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Full season blooms, pollinator host plants, and a rainwater harvesting system create a model sustainable landscape in the center of Northampton.

When the law firm Curran & Berger moved into a historic building in downtown Northampton, MA, they approached Regenerative Design Group with a vision of an entry that welcomed clients and urban pollinators, while reducing the amount of water entering the stormwater sewer system. Despite having only a narrow four-foot wide strip of land around their new building, they wanted to maximize its potential and create a model ecological landscape.

This project was led by associate designer Rachel Lindsay. Together with Bas Gutwein, they designed and installed an automatic irrigation system fed by rainwater runoff from the roof of the building. The rainwater collection system, part of which utilizes recycled agricultural tanks, captures over 300 gallons of water during a one-inch storm, and slowly releases it in the garden through soaker hoses. The perennial garden includes both larval host plants and nectar plants for monarchs, swallowtails, and other New England butterflies.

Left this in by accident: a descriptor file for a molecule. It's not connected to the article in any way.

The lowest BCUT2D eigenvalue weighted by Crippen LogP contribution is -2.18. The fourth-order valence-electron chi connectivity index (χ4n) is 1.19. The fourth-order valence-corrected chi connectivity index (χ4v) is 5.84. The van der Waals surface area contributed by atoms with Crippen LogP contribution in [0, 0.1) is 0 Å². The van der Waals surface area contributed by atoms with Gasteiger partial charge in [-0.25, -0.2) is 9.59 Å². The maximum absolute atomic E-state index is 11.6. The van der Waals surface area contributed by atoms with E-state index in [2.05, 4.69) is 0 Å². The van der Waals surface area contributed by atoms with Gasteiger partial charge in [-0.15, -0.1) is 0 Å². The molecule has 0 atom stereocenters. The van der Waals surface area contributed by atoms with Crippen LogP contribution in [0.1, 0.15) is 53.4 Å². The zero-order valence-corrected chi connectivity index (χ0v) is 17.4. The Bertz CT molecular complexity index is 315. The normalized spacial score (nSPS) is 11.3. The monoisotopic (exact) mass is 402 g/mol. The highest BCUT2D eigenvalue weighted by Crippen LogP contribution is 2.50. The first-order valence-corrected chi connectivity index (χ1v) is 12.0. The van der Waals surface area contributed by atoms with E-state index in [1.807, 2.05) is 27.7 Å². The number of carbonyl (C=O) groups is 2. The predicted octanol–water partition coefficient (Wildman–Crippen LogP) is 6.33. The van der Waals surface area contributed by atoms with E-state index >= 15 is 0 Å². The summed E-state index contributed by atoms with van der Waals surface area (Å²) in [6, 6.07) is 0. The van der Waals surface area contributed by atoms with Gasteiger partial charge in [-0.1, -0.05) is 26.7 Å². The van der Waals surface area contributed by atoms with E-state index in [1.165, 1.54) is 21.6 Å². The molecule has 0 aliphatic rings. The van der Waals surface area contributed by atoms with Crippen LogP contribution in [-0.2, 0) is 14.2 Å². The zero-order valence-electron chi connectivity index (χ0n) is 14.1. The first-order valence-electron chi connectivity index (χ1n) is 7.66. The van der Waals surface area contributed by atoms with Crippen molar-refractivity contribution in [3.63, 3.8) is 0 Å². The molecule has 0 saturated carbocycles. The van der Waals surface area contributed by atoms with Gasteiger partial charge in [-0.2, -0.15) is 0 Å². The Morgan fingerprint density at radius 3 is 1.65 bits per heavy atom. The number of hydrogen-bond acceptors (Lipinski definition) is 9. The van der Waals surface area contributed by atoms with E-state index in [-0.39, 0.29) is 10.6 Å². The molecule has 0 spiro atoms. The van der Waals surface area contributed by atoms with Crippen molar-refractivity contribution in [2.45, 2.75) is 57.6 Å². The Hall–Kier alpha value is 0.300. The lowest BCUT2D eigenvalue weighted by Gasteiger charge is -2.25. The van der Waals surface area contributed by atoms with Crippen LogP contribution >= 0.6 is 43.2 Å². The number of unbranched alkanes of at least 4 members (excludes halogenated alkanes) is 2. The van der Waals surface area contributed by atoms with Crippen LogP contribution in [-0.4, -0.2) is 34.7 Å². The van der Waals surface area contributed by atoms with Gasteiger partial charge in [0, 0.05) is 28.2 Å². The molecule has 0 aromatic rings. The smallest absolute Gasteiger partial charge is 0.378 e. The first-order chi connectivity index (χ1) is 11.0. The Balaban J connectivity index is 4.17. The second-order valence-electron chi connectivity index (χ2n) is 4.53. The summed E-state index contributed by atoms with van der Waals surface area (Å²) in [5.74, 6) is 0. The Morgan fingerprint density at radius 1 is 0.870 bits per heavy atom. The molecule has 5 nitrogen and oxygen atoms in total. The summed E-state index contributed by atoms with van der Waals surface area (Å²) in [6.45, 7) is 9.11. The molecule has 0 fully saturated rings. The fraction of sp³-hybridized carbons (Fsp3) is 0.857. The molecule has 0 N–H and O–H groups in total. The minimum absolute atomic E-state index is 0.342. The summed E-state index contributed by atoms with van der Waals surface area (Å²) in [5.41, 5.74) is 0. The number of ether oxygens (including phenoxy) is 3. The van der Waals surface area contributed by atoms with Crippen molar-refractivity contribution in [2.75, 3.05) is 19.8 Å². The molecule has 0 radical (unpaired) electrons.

Key Features

  • Rainwater collection system
  • Pollinator habitat
  • Urban streetscape

Services Provided

  • Site analyses
  • Schematic design
  • Detailed planting plans
  • Implementation oversight

Have a look at your yard/garden with a critical eye. Are your plants healthy and thriving, or do you have to chemically support them? Does your yard buzz with activity in summer, or is the air silent and still? Does your vegetable garden produce bumper crops, or are your harvests undependable and scant? In short, are there ample pollinators in your yard?

 

Karen Zaworski, garden writer and photographer

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